Pastor Joshua Jung reaches out to the Korean-American community of Orlando, Fla., using soccer games, hot dogs, fishing, service, and many other activities.

Many in the Korean-American community have heard of Christ but have never gone to church. Jung hopes to change that.

“People ask me, ‘You’re a young man! Why are you helping us? No one else does!” Jung said. “These acts of service are the starting point for invitations to church.”

A Korean immigrant himself, Jung knows the stresses of trying to fit into a new culture. Observing the lack of Korean Reformed churches in Orlando led him to found Grace Church..

Since its start in 2014 with four members, membership has grown to 50 so far, including 30 new members just this year.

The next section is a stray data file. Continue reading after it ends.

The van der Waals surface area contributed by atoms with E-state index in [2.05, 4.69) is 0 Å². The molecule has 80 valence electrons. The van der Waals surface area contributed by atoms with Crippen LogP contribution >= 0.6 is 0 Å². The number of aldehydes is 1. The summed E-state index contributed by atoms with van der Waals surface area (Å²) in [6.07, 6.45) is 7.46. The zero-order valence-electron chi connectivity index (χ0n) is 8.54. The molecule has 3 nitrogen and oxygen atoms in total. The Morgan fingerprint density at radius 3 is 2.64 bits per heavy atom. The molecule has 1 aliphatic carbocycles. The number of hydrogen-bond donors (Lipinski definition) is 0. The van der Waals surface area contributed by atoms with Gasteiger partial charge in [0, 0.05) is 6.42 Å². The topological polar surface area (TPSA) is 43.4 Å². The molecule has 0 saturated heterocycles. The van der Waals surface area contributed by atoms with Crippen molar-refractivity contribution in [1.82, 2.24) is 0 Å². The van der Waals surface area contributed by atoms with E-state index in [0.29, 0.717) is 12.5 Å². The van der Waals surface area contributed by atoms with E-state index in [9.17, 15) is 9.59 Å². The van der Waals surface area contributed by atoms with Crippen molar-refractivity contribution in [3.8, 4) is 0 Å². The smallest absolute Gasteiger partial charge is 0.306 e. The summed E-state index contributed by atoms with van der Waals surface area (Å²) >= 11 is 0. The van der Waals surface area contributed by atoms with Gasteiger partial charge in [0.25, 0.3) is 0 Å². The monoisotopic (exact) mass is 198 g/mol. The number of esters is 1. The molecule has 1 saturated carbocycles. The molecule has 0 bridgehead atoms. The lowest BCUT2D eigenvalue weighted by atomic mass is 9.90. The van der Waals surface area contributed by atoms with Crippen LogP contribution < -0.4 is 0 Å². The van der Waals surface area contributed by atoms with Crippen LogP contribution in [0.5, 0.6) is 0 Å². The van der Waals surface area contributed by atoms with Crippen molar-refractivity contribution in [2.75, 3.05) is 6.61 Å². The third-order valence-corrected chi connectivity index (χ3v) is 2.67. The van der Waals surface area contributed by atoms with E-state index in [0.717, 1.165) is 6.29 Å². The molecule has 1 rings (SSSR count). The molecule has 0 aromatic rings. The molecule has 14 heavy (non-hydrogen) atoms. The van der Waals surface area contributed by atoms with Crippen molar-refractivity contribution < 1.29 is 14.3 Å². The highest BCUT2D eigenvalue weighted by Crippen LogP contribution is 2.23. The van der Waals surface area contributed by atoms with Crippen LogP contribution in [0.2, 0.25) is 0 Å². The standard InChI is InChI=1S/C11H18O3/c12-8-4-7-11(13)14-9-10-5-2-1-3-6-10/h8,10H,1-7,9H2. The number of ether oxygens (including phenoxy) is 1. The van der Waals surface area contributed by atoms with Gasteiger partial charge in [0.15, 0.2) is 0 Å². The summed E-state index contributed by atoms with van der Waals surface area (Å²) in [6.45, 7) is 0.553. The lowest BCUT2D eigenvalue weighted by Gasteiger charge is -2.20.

“For a church, doing is important, but the most important thing is being. Being who God created us to be. We need a church that understands who we are and what our culture is. That’s why I founded this church,” Jung commented.

Grace Church, supported relationally, spiritually, and financially by Christian Reformed Home Missions, does not just serve the Korean population. Other immigrants, such as people from Cuba, and American-born citizens attend as well.

Grace Church echoes a belief permeating Home Missions’ ministry—that we all, no matter where we are born, walk this earth as immigrants.

“For the immigrant, this country is not their country. There is always something missing,” said Jung. “But for all of us, there is something missing—always. It is as the Heidelberg Catechism states: ‘What is your only comfort in life and in death? That I am not my own, but belong—body and soul, in life and in death—to my faithful Savior, Jesus Christ.’”

About the Author

Brooke Bonnema